March 1, 2016
Two High Court cases have further confirmed the position on timelines under the Building and Construction Industry Security of Payment Act (“SOP Act”).
First, file an Adjudication Application (“AA”) after the expiry of the Dispute Settlement Period (“DSP”), not before!
Second, the contract should clearly provide for payment claims and required responses for the purposes of the SOP Act. This will ensure that the contractual timelines for submission of payment responses will apply and not the default 7-day period under the SOP Act!
The relevant cases are:
- Tienrui Design & Construction Pte Ltd v G & Y Trading and Manufacturing Pte Ltd  SGHC 243 (“Tienrui”); and
- Newcon Builders Pte Ltd v Sino New Steel Pte Ltd  SGHC 226 (“Newcon”).
Don’t jump the gun – file adjudication applications after expiry of the dispute settlement period
Tienrui and Newcon are the clearest pronouncements yet that the DSP cannot be shortened. Pertinently, the High Court Assistant Registrar (“AR”) hearing the Newcon case at first instance reasoned that a claimant need not wait out the full DSP before lodging an AA with the Singapore Mediation Centre (“SMC”). This is incorrect and was corrected by the High Court judge in Newcon on appeal.
The facts are unremarkable. A dispute arose on what is due to the sub-contractor (by the main-contractor) for its work done under a construction contract and the subcontractor applied for relief under the SOP Act.
The adjudicator held that certain sums were payable to the subcontractor. Dissatisfied, the main-contractor applied to the court to set aside the adjudication determination. One of the grounds was that the AA was lodged pre-maturely with the SMC. The law in respect of a late lodgement of an AA is fairly settled – the adjudication determination can be set aside. Less settled is where the AA was lodged pre-maturely – it appears that there was only one reported decision in Taisei Corp v Doo Ree Engineering & Trading Pte Ltd  SGHC 156 (“Taisei Corp”) and decided by an AR who held that a premature AA is a ground for setting aside an adjudication determination which seemed to be logically the case.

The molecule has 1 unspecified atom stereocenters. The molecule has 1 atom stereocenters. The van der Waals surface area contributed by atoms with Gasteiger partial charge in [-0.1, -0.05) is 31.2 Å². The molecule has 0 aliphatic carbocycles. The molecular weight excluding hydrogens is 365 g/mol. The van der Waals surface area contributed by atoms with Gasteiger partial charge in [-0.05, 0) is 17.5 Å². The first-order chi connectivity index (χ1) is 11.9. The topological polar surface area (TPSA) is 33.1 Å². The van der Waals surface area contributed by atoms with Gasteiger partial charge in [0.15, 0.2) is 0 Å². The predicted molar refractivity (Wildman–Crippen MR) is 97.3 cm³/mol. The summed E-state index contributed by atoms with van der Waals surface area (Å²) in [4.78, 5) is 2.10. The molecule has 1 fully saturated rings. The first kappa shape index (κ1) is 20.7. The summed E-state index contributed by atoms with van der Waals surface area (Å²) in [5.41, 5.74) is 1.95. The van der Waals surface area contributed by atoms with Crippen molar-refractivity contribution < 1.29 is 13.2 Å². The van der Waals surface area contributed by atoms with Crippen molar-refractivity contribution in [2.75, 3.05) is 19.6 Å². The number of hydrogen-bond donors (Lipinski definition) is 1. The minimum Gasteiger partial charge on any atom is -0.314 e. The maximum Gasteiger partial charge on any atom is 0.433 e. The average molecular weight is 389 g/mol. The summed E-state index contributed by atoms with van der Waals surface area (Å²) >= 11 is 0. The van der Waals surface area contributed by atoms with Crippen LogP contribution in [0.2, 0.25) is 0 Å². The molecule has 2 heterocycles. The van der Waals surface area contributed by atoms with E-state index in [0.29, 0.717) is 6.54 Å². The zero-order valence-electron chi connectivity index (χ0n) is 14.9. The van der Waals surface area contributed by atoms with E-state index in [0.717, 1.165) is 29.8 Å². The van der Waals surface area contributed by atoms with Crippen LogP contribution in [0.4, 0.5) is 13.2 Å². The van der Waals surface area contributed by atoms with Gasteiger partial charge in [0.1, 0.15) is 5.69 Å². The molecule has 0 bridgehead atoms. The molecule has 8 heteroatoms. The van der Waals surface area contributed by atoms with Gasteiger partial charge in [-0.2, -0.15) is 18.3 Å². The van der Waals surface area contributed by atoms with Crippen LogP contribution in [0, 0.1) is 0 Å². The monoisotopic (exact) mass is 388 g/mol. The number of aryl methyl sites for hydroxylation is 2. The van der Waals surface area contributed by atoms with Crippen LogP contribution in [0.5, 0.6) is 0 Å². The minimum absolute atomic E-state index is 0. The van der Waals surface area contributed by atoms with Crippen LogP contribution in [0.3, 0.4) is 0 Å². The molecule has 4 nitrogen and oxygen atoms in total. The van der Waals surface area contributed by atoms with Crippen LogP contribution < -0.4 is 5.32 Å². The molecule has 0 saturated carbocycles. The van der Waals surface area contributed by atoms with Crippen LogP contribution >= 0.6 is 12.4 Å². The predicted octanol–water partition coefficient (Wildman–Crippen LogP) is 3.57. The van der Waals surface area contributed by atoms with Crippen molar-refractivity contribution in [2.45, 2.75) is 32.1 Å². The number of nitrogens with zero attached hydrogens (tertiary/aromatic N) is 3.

In Newcon before the AR, he addressed the reasoning in Taisei Corp and disagreed with it. In his view, there is a distinction between a premature AA and one which is filed late. Citing the rationale underpinning the SOP Act as a fast and low costs adjudication system, he reasoned that the seven days provided in section 13(3)(a) of the SOP Act sets the latest date by which an AA can be made and does not provide the time before which an AA ought not be made. The result was that the claimant need not wait out the DSP before issuing a notice of intention to apply for adjudication and then lodge the AA.
The High Court judge disagreed with the AR’s reasoning in Newcon:
“The dispute settlement period is an important step and part of this scheme under the Act. It allows either party to seek clarification from the other and more importantly, allows the respondent to first provide a payment response where he has failed to do so under s 11(1) or secondly vary his payment response under s 11(4) if he has done so. Allowing the lodgement of an adjudication application during the dispute settlement takes away these statutorily-provided rights of the respondent, viz, to settle the matter, to ask for clarification and/or to provide or vary a payment response. Therefore, when the dispute settlement period has not run its course, the claimant simply does not have the right to or is not entitled to make an adjudication application. This is, in my view, phrased in as mandatory terms as a provision which states that the claimant “shall not make an adjudication application” until the entitlement arises.”
Further, the High Court judge did not lose sight of the respondent’s right to put in a payment response during the DSP if he had failed to do so earlier or to amend the payment response if he had put up a hastily assembled one:
“Having had the benefit of this untoward experience in countries which enacted similar legislation before we did, our provision of a dispute settlement period ameliorates this possible exploitation by affording a little more time to the respondent, who can put in a payment response if he has failed to do so within the time provided for under s 11(1) of the Act or amend his payment response if his hastily-put-up payment response did not set out all the reasons for resisting the payment claim. By this time the respondent knows it is facing an adjudication claim and is given a final opportunity to put his payment response in order.”
The High Court judge also discussed why the AR was incorrect in support of his finding that an AA can only be lodged after the expiry of the DSP. The result is undoubtedly a correct one and provides clarity as to when an AA can be made.
In Tienrui, the High Court judge had a similar observation on this issue of timelines.